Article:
Of course she feels okay. She’s had her BBF black friend to lovingly undermine her entire white life. The monster just makes that literal, killing Julio in a jealous rage, blocking the exist when Darla tries to flee, resulting in yet another ineffective apology: “Ugh, I’m sorry. I didn’t mean to do that, either. I saw you running toward the door and couldn’t help it.” Since Cynthia is incapable of changing her own monstrousness, it’s up to Darla to save them both, resulting in Daniels’ two best lines of dialogue in the novel:

“Cynthia, I have an idea,” says Darla. “I’m not gonna tell you what it is though because you’ll probably subconsciously sabotage me.

“I don’t know why I keep doing that.”

Of course she doesn’t. That’s the whole point of white privilege. And that’s the whole point of horror–to drag up our culture’s biggest, ugliest globs of unconscious sewage and spread it across a white page for us to acknowledge. Ultimately, Daniels and Passmore are optimists though, opting only for a temporary kind of horror, the sort that resolves in hospital bedrooms instead of sealed basements. Even Passmore’s color scheme reboots to the comics standard, a range of blues and greens and yellows and reds, all in the same happily integrated panels.

Until the very last page offers a final, purple warning to Cynthia …


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[A version of this post and my other recent reviews appear in the Comics section of PopMatters.]






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When I received a review copy of Estrada’s Alienation last June, I liked it so much that I contacted the publisher for permission to include four pages in the anthology section of Leigh Ann Beaver’s and my forthcoming textbook Creating Comics (Bloomsbury 2020). Here’s why:

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Maybe 2054 won’t be so bad. Press a button and a fully prepared meal appears. Nap while your bed-shaped car drives you to work. Answer calls without picking up a phone. Let your Googleland brain implant monitor and adjust your chemical health, while McBody takes care of the rest. Watch a livefeed of the solar eclipse in the privacy of your own VR. Attend a Jimi Hendrix concert. Travel to fantastical landscapes and transform into impossible creatures. Have polar bear sex. Have snail sex. Set your implant to methelendioxymethamphetamine mode.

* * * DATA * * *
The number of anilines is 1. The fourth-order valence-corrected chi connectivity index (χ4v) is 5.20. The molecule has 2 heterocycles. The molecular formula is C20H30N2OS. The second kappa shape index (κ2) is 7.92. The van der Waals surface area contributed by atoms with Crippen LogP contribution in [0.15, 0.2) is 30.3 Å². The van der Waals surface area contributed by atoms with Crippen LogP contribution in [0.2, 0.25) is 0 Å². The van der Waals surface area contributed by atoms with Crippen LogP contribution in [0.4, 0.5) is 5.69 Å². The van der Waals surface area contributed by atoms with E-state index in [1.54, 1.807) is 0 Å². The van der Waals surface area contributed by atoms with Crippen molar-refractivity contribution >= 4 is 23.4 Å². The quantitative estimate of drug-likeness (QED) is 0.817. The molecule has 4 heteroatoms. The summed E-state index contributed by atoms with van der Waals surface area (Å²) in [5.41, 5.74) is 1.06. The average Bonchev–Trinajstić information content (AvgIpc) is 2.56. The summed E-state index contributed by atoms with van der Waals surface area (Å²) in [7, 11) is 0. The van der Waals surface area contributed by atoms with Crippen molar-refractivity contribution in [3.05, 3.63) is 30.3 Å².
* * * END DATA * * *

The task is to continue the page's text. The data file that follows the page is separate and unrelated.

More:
There are some downsides too. The north pole is floating in the center of the Arctic Ocean. All the pizzas and tacos and sushi you’re eating are made from fungus because most animals are extinct and nuclear waste poisoned the oceans that flooded the coasts. The world supply of oil will run out in a few years, and you were just laid off from the last refinery that wasn’t run by robots. Unpredictable extreme storms have eliminated all air travel. You stopped playing Call of Duty because the advanced levels may be secretly hooked to military drones for actual combat missions run by the government. Commercials happen directly to you, with annoying company mascots literally in your face. The content is suggested by your recent thoughts. Oh, and that livefeed of the solar eclipse was from a Starbucks satellite orbiting above permanent clouds of pollution.

This dystopic future is the product of Inés Estrada’s disturbingly plausible imagination, beamed indirectly into readers’ heads via the antiquated analog technology of ink and paper. When her characters Eliza and Charly logout from the solar eclipse, Estrada draws the Starbucks logo flashing inside their eyes. Readers just have to turn the page. The physicality of the book is always an appeal of graphic novels, but it is rarely so thematically critical to the story it contains. Eliza and Charly are trapped in an alienatingly virtual reality while we view them inside Estrada’s 3×2 comics grids.

That two-worldness plays out the level of style too. Estrada typically draws Eliza and Carlos as rudimentary cartoons, the lines of their bodies, like the lines of their apartment walls, containing little crosshatched detail. They’re literally and metaphorically empty. But when they go online, Estrada upgrades the CGI to detailed naturalism. Eliza floats in layers of meticulously inked cloud banks, the progression of their evolving shapes receiving their own page grid of near abstraction. When she gazes at her reflection in a forest pond, the surrounding vegetation approaches photorealism.

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Estrada captures the quality of light reflected off of gently bobbing water as Charly floats, every kink of his hair precisely etched. When they are talking in their apartment, Estrada renders their bodies with sack-like simplicity, their anatomy more implied than shown. But when virtually floating underwater, the careful contours of their forms reveal the depth of Estrada’s drawing skill.